Glass transition in foods

Jasim Ahmed, Md Shafiur Rahman

Research output: Chapter in Book/Report/Conference proceedingChapter

4 Citations (Scopus)

Abstract

Solids in food materials are either completely amorphous or partially crystalline. Amorphous materials can exist in a glassy or rubbery state. Glass formation is in fact just a failure of crystallization (Turnbull and Cohen, 1958; Angel and Donnell, 1977). The glass can be viewed as a supercooled liquid, which is not in internal equilibrium, with modulus >109 N.m-2. The glassy state of matter and the glass transition itself have still remained unsolved problems in various disciplines of science and engineering. The existence of glassy or rubbery state is related to the molecular motion inside the material that is mostly governed by temperature, timescale of observation, plasticization, and other factors. A glassy material lies below the temperature at which molecular motions exist on the timescale of the experiment, and a rubbery material is above the temperature at similar conditions (Andrews and Grulke, 1999). A glassy material is formed when a melt or liquid is cooled below its crystalline melting temperature, Tm, at a faster rate to avoid crystallization. The change between rubbery liquid and glassy behavior is known as the glass transition, and the critical temperature, which separates glassy behavior from rubbery behavior is known as the glass transition temperature, Tg (Figure 4.1). This transition occurs with no change in order or structural reorganization of the liquid and is not a thermodynamic first-order process since there is no change in entropy, enthalpy, or volume (Haward, 1973). The transition is considered as a thermodynamic second-order phase transition, which implies a jump in the heat capacity or expansivity of the sample that occurs over a temperature range. The glass transition is the most important property of amorphous materials, both practically and theoretically, since it involves a dramatic slowing down in the motion of chain segments, which rarely one can observe in the static state. Glass transition leads to affect many physical properties including density, specific heat, heat flow, specific volume, mechanical modulus, viscosity, dielectric properties, and so on (Andrews and Grulke, 1999).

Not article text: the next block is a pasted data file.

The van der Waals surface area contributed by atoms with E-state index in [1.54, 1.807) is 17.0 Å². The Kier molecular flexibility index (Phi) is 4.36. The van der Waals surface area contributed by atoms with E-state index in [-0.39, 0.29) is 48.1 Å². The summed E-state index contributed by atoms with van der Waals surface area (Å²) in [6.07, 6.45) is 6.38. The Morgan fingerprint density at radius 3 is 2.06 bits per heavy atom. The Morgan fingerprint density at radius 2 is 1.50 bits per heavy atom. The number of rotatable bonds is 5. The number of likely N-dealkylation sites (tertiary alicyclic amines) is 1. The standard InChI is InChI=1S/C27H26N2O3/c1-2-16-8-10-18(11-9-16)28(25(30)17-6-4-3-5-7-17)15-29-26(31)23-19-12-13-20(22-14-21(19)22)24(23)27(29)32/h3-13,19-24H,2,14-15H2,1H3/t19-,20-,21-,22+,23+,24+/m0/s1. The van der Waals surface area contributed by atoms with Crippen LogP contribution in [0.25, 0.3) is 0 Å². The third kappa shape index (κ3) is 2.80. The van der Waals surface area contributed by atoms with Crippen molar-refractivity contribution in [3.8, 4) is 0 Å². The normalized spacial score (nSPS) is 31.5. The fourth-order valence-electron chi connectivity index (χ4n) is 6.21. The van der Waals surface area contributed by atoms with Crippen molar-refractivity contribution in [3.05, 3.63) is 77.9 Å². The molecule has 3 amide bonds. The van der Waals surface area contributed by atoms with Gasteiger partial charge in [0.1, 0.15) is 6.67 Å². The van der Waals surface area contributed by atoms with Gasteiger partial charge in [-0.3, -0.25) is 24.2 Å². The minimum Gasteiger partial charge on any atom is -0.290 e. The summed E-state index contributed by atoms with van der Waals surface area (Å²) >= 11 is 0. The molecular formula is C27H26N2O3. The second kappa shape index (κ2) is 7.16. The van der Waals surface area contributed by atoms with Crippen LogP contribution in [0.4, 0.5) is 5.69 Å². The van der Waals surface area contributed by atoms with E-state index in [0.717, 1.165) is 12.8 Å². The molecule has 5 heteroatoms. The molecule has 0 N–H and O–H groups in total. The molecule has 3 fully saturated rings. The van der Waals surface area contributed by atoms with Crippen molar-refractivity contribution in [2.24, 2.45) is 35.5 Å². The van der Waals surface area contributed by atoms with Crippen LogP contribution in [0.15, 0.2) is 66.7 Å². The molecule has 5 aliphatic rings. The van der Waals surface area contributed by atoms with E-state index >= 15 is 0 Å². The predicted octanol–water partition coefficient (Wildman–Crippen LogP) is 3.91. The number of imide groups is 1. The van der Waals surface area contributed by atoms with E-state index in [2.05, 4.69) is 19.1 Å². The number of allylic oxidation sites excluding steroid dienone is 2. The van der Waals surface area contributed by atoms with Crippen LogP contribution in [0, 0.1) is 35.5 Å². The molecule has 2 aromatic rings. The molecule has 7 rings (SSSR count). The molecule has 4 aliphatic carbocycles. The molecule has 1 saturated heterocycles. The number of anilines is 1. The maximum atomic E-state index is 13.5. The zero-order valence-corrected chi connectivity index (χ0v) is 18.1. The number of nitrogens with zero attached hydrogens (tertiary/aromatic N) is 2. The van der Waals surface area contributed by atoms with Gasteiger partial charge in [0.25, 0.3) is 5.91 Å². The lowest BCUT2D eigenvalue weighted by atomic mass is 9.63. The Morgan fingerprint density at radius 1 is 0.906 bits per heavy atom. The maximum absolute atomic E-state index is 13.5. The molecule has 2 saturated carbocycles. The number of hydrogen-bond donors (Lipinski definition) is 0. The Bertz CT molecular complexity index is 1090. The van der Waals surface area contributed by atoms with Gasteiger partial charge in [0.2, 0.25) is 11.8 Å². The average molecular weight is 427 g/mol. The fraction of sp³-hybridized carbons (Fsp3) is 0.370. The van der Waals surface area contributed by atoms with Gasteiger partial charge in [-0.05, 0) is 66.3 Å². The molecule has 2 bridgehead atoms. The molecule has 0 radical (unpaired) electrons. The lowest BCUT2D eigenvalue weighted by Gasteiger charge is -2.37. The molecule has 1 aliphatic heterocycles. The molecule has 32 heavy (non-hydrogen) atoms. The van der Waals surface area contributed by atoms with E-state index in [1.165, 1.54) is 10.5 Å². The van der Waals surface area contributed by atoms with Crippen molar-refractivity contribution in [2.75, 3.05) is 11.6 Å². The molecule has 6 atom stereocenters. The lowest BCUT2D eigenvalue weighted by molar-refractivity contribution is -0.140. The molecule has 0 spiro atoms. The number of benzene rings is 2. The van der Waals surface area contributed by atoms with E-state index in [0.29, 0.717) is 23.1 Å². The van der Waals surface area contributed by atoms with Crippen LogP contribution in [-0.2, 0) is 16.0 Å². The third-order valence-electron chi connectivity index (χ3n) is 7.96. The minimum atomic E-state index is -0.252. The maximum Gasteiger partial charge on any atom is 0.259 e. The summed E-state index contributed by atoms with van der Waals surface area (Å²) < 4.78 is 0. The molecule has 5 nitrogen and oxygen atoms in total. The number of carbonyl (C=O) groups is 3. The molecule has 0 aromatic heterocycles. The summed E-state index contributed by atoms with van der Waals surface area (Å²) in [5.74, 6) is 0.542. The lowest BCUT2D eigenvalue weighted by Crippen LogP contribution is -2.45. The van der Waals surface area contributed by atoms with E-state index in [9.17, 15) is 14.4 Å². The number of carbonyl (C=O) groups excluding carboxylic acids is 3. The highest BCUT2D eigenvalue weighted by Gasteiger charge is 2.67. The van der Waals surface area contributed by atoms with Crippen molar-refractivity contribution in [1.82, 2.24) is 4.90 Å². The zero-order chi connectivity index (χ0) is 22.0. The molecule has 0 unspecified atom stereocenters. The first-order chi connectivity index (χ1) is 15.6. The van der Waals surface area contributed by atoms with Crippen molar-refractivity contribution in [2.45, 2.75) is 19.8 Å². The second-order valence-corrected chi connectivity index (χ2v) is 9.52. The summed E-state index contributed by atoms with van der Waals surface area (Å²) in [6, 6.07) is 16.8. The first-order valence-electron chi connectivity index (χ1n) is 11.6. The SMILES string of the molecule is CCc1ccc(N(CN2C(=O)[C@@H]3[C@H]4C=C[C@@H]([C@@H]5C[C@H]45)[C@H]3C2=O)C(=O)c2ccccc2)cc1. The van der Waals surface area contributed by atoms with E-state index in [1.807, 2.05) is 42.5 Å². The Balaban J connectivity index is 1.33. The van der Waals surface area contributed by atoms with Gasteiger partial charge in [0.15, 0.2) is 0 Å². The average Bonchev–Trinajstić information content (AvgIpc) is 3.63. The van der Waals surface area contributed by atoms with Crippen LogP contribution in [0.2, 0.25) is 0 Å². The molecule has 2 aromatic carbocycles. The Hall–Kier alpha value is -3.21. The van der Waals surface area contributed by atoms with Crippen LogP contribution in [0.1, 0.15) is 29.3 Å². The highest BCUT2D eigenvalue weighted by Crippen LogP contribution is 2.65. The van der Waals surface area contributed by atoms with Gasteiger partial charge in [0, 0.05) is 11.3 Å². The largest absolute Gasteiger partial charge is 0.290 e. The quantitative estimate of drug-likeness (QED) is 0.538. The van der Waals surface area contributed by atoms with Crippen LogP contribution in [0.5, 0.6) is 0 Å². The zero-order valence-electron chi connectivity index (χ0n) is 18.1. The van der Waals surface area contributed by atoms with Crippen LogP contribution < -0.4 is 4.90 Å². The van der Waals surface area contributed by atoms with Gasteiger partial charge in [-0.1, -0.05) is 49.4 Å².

Original languageEnglish
Title of host publicationEngineering Properties of Foods, Fourth Edition
PublisherCRC Press
Pages93-120
Number of pages28
ISBN (Electronic)9781466556430
ISBN (Print)9781466556423
DOIs
Publication statusPublished - Jan 1 2014

Fingerprint

glass transition
Glass
Glass transition
Food
Liquids
Temperature
Density (specific gravity)
Specific heat
liquids
Transition Temperature
Hot Temperature
Crystallization
temperature
crystallization
Thermodynamics
Crystalline materials
thermodynamics
glass
Dielectric properties
heat

ASJC Scopus subject areas

  • Engineering(all)
  • Agricultural and Biological Sciences(all)

Cite this

Ahmed, J., & Rahman, M. S. (2014). Glass transition in foods. In Engineering Properties of Foods, Fourth Edition (pp. 93-120). CRC Press. https://doi.org/10.1201/b16897

Glass transition in foods. / Ahmed, Jasim; Rahman, Md Shafiur.

Engineering Properties of Foods, Fourth Edition. CRC Press, 2014. p. 93-120.

Research output: Chapter in Book/Report/Conference proceedingChapter

Ahmed, J & Rahman, MS 2014, Glass transition in foods. in Engineering Properties of Foods, Fourth Edition. CRC Press, pp. 93-120. https://doi.org/10.1201/b16897
Ahmed J, Rahman MS. Glass transition in foods. In Engineering Properties of Foods, Fourth Edition. CRC Press. 2014. p. 93-120 https://doi.org/10.1201/b16897
Ahmed, Jasim ; Rahman, Md Shafiur. / Glass transition in foods. Engineering Properties of Foods, Fourth Edition. CRC Press, 2014. pp. 93-120
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